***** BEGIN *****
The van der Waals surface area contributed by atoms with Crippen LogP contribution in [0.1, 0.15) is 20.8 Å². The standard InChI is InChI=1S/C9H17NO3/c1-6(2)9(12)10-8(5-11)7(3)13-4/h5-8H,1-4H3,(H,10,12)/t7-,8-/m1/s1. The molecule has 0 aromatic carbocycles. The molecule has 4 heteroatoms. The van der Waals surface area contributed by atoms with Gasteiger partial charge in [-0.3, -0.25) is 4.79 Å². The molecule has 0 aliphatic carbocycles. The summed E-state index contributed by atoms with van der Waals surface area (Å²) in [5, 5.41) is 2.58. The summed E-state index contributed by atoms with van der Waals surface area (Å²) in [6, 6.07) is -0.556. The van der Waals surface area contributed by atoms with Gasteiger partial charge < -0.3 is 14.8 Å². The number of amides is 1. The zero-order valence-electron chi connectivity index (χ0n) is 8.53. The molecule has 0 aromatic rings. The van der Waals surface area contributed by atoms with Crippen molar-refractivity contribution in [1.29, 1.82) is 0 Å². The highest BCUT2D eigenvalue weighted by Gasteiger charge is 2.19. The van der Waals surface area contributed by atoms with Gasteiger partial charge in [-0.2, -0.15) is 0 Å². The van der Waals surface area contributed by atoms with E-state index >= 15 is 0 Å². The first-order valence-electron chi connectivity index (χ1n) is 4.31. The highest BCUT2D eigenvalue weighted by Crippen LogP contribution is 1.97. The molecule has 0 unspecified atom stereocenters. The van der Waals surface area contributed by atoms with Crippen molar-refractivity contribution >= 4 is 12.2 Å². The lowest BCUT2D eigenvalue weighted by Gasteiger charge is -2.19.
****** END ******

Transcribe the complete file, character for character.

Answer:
The van der Waals surface area contributed by atoms with Crippen LogP contribution in [0.1, 0.15) is 20.8 Å². The standard InChI is InChI=1S/C9H17NO3/c1-6(2)9(12)10-8(5-11)7(3)13-4/h5-8H,1-4H3,(H,10,12)/t7-,8-/m1/s1. The molecule has 0 aromatic carbocycles. The molecule has 4 heteroatoms. The van der Waals surface area contributed by atoms with Gasteiger partial charge in [-0.3, -0.25) is 4.79 Å². The molecule has 0 aliphatic carbocycles. The summed E-state index contributed by atoms with van der Waals surface area (Å²) in [5, 5.41) is 2.58. The summed E-state index contributed by atoms with van der Waals surface area (Å²) in [6, 6.07) is -0.556. The van der Waals surface area contributed by atoms with Gasteiger partial charge < -0.3 is 14.8 Å². The number of amides is 1. The zero-order valence-electron chi connectivity index (χ0n) is 8.53. The molecule has 0 aromatic rings. The van der Waals surface area contributed by atoms with Crippen molar-refractivity contribution in [1.29, 1.82) is 0 Å². The highest BCUT2D eigenvalue weighted by Gasteiger charge is 2.19. The van der Waals surface area contributed by atoms with Gasteiger partial charge in [-0.2, -0.15) is 0 Å². The van der Waals surface area contributed by atoms with E-state index >= 15 is 0 Å². The first-order valence-electron chi connectivity index (χ1n) is 4.31. The highest BCUT2D eigenvalue weighted by Crippen LogP contribution is 1.97. The molecule has 0 unspecified atom stereocenters. The van der Waals surface area contributed by atoms with Crippen molar-refractivity contribution >= 4 is 12.2 Å². The lowest BCUT2D eigenvalue weighted by Gasteiger charge is -2.19.